This project was a challenging one, A friend was curious whether 3D printing could help with their dog which sadly has carpal flexural deformity in the front two legs. Doing some extensive research on what causes this, I challenged myself to find a way to incorporate 3D printing as a temporary solution to give the dog rest with braces on the two front joints.
From what i found digging through the depths of the web on forum to forum, carpal flexural deformity or “knuckling over” is when the dogs front end assembly is unable to support the entire weight of the puppy due to muscle integrity.
What does this do?
This hinders the puppies ability to walk on it’s front two paws and so they use their front knuckles as braces. Luckily for the puppy and for the owner, carpal flexural deformity can be counteracted through time and proper stabilization through a cast on the joints.
Methods to curing this deformity
Prior to this idea the owner previously used wrapped Popsicle sticks to hold the joint up, this is a viable method but you run into irritated skin, and the puppy will commonly attempt to chew it off.
3D Printing a solution
I asked myself “How can 3D printing fix this?” and the i came to the conclusion that designing a model that would not irritate the puppies skin and make the brace as breathable as possible while still maintaining a hold on the joint.
Designing the model
On the inside I wanted to make sure the dog would not scrape itself with the plastic inside. Making sure the plastic would not harm the puppy I decided to put fabric inside. Lining the inside with a soft fabric padding i cut it shape, along with this adding adjustable Velcro straps so if needed they can scale the model over time for the dogs growth.
Testing the comfort
Testing was a challenge, for one i am not a dog and the only joints I had to work with that would loosely resemble one similar to a puppies leg was my finger. Using my finger as a testing joint I made sure to watch for lost feeling, numbness or skin irritation. Wearing this for 4 hours throughout a work day to test its function was an interesting experiment and it worked!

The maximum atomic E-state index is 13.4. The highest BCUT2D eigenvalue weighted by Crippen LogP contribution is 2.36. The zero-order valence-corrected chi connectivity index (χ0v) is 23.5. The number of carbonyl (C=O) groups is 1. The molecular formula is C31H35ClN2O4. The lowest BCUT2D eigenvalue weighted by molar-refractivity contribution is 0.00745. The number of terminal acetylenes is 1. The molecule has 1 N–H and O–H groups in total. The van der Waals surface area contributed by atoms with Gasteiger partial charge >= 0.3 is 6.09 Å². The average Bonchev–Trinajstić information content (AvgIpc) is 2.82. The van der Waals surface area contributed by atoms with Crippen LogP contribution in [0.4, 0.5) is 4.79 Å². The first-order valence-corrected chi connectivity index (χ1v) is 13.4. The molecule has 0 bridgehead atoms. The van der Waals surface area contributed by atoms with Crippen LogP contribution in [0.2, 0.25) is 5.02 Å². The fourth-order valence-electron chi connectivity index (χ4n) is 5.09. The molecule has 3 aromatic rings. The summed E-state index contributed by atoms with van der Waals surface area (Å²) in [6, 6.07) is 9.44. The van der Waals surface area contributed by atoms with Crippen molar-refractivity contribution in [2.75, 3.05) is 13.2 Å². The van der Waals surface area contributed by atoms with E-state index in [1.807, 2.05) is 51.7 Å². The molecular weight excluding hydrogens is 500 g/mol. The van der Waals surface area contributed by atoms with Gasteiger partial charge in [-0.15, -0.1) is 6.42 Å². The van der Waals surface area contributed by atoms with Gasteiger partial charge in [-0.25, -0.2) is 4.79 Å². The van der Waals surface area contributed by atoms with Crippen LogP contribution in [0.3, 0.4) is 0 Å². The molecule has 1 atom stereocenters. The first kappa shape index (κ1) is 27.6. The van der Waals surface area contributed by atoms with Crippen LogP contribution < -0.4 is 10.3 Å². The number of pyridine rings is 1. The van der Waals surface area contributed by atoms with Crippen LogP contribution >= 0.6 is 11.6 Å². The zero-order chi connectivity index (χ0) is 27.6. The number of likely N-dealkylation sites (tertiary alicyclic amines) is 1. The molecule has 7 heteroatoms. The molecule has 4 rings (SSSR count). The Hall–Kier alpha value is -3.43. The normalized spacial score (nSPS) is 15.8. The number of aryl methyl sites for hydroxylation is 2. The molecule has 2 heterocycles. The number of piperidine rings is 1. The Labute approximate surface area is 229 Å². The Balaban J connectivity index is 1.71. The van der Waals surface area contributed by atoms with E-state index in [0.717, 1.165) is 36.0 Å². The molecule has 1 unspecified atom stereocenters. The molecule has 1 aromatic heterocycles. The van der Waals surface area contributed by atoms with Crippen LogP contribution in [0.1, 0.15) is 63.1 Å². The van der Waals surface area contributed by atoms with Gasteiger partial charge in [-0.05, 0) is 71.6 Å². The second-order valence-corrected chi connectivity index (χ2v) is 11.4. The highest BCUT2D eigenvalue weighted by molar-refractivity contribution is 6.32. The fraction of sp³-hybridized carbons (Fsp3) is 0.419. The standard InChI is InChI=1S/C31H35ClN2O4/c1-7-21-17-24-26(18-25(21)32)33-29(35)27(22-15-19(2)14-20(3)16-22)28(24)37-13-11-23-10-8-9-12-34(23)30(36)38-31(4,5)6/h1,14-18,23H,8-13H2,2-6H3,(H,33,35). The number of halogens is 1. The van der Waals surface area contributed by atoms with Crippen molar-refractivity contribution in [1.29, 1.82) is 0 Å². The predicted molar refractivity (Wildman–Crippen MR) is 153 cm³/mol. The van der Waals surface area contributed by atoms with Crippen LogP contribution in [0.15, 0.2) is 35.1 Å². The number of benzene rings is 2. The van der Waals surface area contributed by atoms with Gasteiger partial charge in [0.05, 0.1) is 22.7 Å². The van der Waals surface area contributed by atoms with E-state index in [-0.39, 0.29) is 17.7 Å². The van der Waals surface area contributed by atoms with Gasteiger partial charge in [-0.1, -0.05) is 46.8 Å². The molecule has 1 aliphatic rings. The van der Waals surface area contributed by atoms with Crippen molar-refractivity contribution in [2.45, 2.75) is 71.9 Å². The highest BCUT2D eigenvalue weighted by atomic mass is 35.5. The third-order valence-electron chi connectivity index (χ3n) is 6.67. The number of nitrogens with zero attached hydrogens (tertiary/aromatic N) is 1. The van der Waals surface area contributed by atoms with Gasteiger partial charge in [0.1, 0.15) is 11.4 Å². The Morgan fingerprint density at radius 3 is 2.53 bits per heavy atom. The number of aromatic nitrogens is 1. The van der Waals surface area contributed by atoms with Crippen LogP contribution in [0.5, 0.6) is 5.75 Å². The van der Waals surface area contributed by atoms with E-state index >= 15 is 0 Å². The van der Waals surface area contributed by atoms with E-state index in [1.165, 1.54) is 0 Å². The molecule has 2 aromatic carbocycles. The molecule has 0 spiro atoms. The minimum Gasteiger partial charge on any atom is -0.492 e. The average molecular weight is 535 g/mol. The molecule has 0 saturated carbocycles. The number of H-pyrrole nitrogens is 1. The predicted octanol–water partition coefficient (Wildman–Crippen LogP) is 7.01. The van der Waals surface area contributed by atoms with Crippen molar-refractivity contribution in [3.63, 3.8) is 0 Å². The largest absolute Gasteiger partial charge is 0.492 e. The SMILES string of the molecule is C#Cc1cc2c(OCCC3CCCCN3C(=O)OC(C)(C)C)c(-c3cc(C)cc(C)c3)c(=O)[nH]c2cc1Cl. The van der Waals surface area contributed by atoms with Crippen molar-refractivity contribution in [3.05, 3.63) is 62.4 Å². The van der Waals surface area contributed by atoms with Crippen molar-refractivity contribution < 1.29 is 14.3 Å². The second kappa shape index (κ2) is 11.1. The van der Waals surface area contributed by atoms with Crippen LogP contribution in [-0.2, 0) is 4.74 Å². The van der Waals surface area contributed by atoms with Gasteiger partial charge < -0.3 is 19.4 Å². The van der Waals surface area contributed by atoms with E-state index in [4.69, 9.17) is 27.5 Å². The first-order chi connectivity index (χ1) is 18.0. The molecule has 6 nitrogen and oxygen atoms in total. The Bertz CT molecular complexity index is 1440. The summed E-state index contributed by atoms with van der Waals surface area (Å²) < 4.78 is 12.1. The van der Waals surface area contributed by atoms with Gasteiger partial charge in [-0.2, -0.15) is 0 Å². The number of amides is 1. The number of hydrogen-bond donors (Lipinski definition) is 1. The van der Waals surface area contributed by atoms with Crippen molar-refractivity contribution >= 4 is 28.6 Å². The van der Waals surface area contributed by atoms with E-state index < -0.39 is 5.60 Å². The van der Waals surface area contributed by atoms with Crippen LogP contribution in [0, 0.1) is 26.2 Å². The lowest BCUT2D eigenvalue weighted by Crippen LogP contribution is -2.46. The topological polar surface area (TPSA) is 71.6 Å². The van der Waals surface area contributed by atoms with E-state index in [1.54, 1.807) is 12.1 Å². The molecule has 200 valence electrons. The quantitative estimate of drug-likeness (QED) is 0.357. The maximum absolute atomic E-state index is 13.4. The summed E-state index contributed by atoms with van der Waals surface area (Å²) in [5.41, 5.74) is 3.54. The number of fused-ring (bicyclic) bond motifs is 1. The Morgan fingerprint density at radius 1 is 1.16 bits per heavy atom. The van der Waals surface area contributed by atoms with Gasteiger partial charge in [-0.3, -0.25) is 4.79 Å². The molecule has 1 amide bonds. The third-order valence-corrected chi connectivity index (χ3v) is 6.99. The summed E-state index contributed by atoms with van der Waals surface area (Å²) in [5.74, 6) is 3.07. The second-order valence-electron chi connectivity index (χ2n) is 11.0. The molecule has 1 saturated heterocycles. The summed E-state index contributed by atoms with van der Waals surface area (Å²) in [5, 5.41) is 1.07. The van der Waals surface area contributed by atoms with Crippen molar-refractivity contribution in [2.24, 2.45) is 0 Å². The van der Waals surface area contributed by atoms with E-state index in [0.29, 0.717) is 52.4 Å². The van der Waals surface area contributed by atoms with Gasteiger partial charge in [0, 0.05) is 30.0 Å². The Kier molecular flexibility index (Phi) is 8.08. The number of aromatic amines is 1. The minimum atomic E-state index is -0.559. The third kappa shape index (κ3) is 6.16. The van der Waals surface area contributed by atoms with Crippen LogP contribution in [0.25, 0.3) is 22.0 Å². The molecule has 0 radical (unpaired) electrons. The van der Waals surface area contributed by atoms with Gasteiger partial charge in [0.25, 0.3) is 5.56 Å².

While wearing the brace I decided to stop at Starbucks to grab a coffee, interestingly the employee handing me my drink noticed the brace and asked if I had broken my finger. Explaining what and why I was wearing this was for a dog with carpal flexural deformity, taken back they explained how carpal flexural deformity took their dog with it. Sadly the dog had been put down from the severity but they were enthusiastic to see someone trying to make a difference to prevent carpal flexural deformity.
The dog and the brace
Heading back home with the design functional I planned a date to give it to them. Testing complete and a date ready now it was time to see how it works. They used the brace for a short time before the dog grew out of the deformity luckily in this case the deformity was not severe and it helped mend the problem.
Being a temporary solution it did the job. I’m glad i got the chance to help the puppy get back to being a puppy.
Cost compared to other methods
Without a doubt this is a trial and error for owners to try with their puppies, Whether or not you use the Popsicle stick or go to your local vet maybe this could be a viable tool in the future. The total cost was just under $4 for the fabric, plastic, glue and velcro wrap, making this a mid range cost solution negating the minor problems Popsicle sticks or tape can produce even though its the cheapest option.
Thank you for reading